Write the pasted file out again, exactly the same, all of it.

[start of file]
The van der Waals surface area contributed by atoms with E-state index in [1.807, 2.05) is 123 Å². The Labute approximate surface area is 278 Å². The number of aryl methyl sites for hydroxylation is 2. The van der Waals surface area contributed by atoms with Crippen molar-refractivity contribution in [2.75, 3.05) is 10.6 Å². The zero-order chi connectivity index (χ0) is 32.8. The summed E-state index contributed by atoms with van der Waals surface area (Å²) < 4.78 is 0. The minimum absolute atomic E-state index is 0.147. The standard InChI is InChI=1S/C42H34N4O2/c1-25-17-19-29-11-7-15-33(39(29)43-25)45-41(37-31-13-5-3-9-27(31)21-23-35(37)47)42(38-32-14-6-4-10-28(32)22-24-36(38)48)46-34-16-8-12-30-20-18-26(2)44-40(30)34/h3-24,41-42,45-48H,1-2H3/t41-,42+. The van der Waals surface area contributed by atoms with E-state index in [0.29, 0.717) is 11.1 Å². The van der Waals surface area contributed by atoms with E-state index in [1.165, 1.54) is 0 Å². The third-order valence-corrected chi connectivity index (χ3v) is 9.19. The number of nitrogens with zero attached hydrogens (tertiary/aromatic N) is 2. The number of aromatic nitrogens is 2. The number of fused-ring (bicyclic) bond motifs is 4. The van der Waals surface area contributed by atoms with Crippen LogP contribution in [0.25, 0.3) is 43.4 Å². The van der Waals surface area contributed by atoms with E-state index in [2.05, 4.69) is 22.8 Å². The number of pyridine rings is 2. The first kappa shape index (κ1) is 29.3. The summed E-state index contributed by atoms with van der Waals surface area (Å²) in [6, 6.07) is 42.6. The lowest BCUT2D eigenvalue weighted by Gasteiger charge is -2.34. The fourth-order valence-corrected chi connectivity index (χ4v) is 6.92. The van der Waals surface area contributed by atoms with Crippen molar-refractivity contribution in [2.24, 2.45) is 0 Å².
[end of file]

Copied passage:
The van der Waals surface area contributed by atoms with E-state index in [1.807, 2.05) is 123 Å². The Labute approximate surface area is 278 Å². The number of aryl methyl sites for hydroxylation is 2. The van der Waals surface area contributed by atoms with Crippen molar-refractivity contribution in [2.75, 3.05) is 10.6 Å². The zero-order chi connectivity index (χ0) is 32.8. The summed E-state index contributed by atoms with van der Waals surface area (Å²) < 4.78 is 0. The minimum absolute atomic E-state index is 0.147. The standard InChI is InChI=1S/C42H34N4O2/c1-25-17-19-29-11-7-15-33(39(29)43-25)45-41(37-31-13-5-3-9-27(31)21-23-35(37)47)42(38-32-14-6-4-10-28(32)22-24-36(38)48)46-34-16-8-12-30-20-18-26(2)44-40(30)34/h3-24,41-42,45-48H,1-2H3/t41-,42+. The van der Waals surface area contributed by atoms with E-state index in [0.29, 0.717) is 11.1 Å². The van der Waals surface area contributed by atoms with E-state index in [1.165, 1.54) is 0 Å². The third-order valence-corrected chi connectivity index (χ3v) is 9.19. The number of nitrogens with zero attached hydrogens (tertiary/aromatic N) is 2. The number of aromatic nitrogens is 2. The number of fused-ring (bicyclic) bond motifs is 4. The van der Waals surface area contributed by atoms with Crippen LogP contribution in [0.25, 0.3) is 43.4 Å². The van der Waals surface area contributed by atoms with E-state index in [2.05, 4.69) is 22.8 Å². The number of pyridine rings is 2. The first kappa shape index (κ1) is 29.3. The summed E-state index contributed by atoms with van der Waals surface area (Å²) in [6, 6.07) is 42.6. The lowest BCUT2D eigenvalue weighted by Gasteiger charge is -2.34. The fourth-order valence-corrected chi connectivity index (χ4v) is 6.92. The van der Waals surface area contributed by atoms with Crippen molar-refractivity contribution in [2.24, 2.45) is 0 Å².